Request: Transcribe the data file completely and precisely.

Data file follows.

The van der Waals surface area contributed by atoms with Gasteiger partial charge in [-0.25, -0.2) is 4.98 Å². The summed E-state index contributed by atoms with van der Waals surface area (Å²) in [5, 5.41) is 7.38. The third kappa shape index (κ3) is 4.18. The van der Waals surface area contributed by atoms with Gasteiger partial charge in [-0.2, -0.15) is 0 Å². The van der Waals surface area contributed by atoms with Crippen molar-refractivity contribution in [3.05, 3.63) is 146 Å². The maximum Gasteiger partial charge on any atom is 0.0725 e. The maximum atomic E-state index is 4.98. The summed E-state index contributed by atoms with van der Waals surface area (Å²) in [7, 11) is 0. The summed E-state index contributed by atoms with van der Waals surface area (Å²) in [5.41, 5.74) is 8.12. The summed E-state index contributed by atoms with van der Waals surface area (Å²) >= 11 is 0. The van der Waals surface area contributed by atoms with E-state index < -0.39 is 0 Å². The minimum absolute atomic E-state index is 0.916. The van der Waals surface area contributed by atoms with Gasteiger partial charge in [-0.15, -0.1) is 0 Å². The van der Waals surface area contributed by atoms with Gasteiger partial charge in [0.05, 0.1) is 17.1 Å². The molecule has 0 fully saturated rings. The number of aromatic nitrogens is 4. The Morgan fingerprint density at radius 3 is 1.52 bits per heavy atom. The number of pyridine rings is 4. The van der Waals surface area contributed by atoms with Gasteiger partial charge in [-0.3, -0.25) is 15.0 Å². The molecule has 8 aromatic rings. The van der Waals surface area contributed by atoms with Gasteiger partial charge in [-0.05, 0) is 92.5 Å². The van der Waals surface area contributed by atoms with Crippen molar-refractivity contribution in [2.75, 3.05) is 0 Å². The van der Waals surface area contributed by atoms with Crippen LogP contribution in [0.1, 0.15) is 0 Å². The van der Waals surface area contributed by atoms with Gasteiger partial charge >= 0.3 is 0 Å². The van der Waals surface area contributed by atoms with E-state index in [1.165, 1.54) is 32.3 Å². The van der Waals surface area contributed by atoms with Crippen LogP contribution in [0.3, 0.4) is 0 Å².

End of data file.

The van der Waals surface area contributed by atoms with Gasteiger partial charge in [-0.25, -0.2) is 4.98 Å². The summed E-state index contributed by atoms with van der Waals surface area (Å²) in [5, 5.41) is 7.38. The third kappa shape index (κ3) is 4.18. The van der Waals surface area contributed by atoms with Gasteiger partial charge in [-0.2, -0.15) is 0 Å². The van der Waals surface area contributed by atoms with Crippen molar-refractivity contribution in [3.05, 3.63) is 146 Å². The maximum Gasteiger partial charge on any atom is 0.0725 e. The maximum atomic E-state index is 4.98. The summed E-state index contributed by atoms with van der Waals surface area (Å²) in [7, 11) is 0. The summed E-state index contributed by atoms with van der Waals surface area (Å²) in [5.41, 5.74) is 8.12. The summed E-state index contributed by atoms with van der Waals surface area (Å²) >= 11 is 0. The van der Waals surface area contributed by atoms with E-state index < -0.39 is 0 Å². The minimum absolute atomic E-state index is 0.916. The van der Waals surface area contributed by atoms with Gasteiger partial charge in [-0.15, -0.1) is 0 Å². The van der Waals surface area contributed by atoms with Gasteiger partial charge in [0.05, 0.1) is 17.1 Å². The molecule has 0 fully saturated rings. The number of aromatic nitrogens is 4. The Morgan fingerprint density at radius 3 is 1.52 bits per heavy atom. The number of pyridine rings is 4. The van der Waals surface area contributed by atoms with Gasteiger partial charge in [-0.3, -0.25) is 15.0 Å². The molecule has 8 aromatic rings. The van der Waals surface area contributed by atoms with Gasteiger partial charge in [-0.05, 0) is 92.5 Å². The van der Waals surface area contributed by atoms with Crippen molar-refractivity contribution in [2.75, 3.05) is 0 Å². The van der Waals surface area contributed by atoms with Crippen LogP contribution in [0.1, 0.15) is 0 Å². The van der Waals surface area contributed by atoms with Gasteiger partial charge >= 0.3 is 0 Å². The van der Waals surface area contributed by atoms with E-state index in [1.165, 1.54) is 32.3 Å². The van der Waals surface area contributed by atoms with Crippen LogP contribution in [0.3, 0.4) is 0 Å².